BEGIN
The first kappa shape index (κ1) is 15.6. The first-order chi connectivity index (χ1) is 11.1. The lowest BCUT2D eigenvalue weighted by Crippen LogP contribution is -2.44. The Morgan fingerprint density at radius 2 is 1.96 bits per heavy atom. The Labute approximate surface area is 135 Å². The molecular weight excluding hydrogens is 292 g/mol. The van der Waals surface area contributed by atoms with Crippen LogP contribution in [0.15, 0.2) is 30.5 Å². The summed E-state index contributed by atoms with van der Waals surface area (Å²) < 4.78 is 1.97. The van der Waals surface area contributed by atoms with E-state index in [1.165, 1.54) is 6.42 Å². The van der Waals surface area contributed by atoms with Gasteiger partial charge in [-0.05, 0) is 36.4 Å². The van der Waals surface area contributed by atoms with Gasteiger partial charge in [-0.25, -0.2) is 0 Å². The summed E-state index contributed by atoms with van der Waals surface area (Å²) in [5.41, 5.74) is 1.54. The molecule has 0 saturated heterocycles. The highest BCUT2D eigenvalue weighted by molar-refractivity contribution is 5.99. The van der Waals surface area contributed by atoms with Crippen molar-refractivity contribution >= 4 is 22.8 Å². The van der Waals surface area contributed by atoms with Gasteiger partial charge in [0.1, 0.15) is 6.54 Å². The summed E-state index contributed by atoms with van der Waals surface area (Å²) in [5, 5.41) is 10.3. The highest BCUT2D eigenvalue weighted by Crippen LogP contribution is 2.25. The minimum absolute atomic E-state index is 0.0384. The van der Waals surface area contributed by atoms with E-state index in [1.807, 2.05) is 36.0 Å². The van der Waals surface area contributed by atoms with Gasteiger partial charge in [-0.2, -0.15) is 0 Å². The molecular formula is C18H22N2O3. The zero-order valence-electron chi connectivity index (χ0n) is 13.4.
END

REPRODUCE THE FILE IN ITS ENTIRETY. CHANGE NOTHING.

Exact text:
The first kappa shape index (κ1) is 15.6. The first-order chi connectivity index (χ1) is 11.1. The lowest BCUT2D eigenvalue weighted by Crippen LogP contribution is -2.44. The Morgan fingerprint density at radius 2 is 1.96 bits per heavy atom. The Labute approximate surface area is 135 Å². The molecular weight excluding hydrogens is 292 g/mol. The van der Waals surface area contributed by atoms with Crippen LogP contribution in [0.15, 0.2) is 30.5 Å². The summed E-state index contributed by atoms with van der Waals surface area (Å²) < 4.78 is 1.97. The van der Waals surface area contributed by atoms with E-state index in [1.165, 1.54) is 6.42 Å². The van der Waals surface area contributed by atoms with Gasteiger partial charge in [-0.05, 0) is 36.4 Å². The van der Waals surface area contributed by atoms with Gasteiger partial charge in [-0.25, -0.2) is 0 Å². The summed E-state index contributed by atoms with van der Waals surface area (Å²) in [5.41, 5.74) is 1.54. The molecule has 0 saturated heterocycles. The highest BCUT2D eigenvalue weighted by molar-refractivity contribution is 5.99. The van der Waals surface area contributed by atoms with Crippen molar-refractivity contribution >= 4 is 22.8 Å². The van der Waals surface area contributed by atoms with Gasteiger partial charge in [0.1, 0.15) is 6.54 Å². The summed E-state index contributed by atoms with van der Waals surface area (Å²) in [5, 5.41) is 10.3. The highest BCUT2D eigenvalue weighted by Crippen LogP contribution is 2.25. The minimum absolute atomic E-state index is 0.0384. The van der Waals surface area contributed by atoms with E-state index in [1.807, 2.05) is 36.0 Å². The van der Waals surface area contributed by atoms with Gasteiger partial charge in [-0.2, -0.15) is 0 Å². The molecular formula is C18H22N2O3. The zero-order valence-electron chi connectivity index (χ0n) is 13.4.